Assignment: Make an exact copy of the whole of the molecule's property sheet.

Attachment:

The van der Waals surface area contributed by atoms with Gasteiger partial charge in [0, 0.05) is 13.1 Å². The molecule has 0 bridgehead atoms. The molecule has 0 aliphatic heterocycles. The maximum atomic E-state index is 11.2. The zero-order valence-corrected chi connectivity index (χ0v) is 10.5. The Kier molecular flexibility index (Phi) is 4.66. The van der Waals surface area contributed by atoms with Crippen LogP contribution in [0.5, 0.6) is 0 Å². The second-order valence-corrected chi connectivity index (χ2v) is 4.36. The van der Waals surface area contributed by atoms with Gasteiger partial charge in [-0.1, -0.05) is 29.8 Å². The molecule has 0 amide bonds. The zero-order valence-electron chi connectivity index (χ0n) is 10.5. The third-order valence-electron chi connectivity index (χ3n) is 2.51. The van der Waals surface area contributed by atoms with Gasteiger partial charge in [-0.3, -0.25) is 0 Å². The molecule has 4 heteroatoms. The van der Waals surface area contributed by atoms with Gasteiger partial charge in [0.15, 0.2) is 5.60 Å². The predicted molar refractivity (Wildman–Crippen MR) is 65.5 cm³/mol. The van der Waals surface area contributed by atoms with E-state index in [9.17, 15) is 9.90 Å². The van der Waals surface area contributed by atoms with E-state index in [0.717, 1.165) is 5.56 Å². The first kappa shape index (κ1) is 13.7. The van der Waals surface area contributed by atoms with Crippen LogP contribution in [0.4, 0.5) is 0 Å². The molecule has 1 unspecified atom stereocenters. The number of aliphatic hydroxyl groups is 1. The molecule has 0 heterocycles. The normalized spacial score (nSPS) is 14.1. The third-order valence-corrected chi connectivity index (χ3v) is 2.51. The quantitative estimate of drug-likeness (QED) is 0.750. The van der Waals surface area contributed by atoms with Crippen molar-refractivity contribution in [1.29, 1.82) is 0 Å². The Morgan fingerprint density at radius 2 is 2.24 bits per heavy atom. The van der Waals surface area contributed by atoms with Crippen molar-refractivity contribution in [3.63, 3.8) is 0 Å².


The van der Waals surface area contributed by atoms with Gasteiger partial charge in [0, 0.05) is 13.1 Å². The molecule has 0 bridgehead atoms. The molecule has 0 aliphatic heterocycles. The maximum atomic E-state index is 11.2. The zero-order valence-corrected chi connectivity index (χ0v) is 10.5. The Kier molecular flexibility index (Phi) is 4.66. The van der Waals surface area contributed by atoms with Crippen LogP contribution in [0.5, 0.6) is 0 Å². The second-order valence-corrected chi connectivity index (χ2v) is 4.36. The van der Waals surface area contributed by atoms with Gasteiger partial charge in [-0.1, -0.05) is 29.8 Å². The molecule has 0 amide bonds. The zero-order valence-electron chi connectivity index (χ0n) is 10.5. The third-order valence-electron chi connectivity index (χ3n) is 2.51. The van der Waals surface area contributed by atoms with Gasteiger partial charge in [-0.3, -0.25) is 0 Å². The molecule has 4 heteroatoms. The van der Waals surface area contributed by atoms with Gasteiger partial charge in [0.15, 0.2) is 5.60 Å². The predicted molar refractivity (Wildman–Crippen MR) is 65.5 cm³/mol. The van der Waals surface area contributed by atoms with E-state index in [9.17, 15) is 9.90 Å². The van der Waals surface area contributed by atoms with E-state index in [0.717, 1.165) is 5.56 Å². The first kappa shape index (κ1) is 13.7. The van der Waals surface area contributed by atoms with Crippen LogP contribution in [0.4, 0.5) is 0 Å². The molecule has 1 unspecified atom stereocenters. The number of aliphatic hydroxyl groups is 1. The molecule has 0 heterocycles. The normalized spacial score (nSPS) is 14.1. The third-order valence-corrected chi connectivity index (χ3v) is 2.51. The quantitative estimate of drug-likeness (QED) is 0.750. The van der Waals surface area contributed by atoms with Crippen molar-refractivity contribution in [1.29, 1.82) is 0 Å². The Morgan fingerprint density at radius 2 is 2.24 bits per heavy atom. The van der Waals surface area contributed by atoms with Crippen molar-refractivity contribution in [3.63, 3.8) is 0 Å².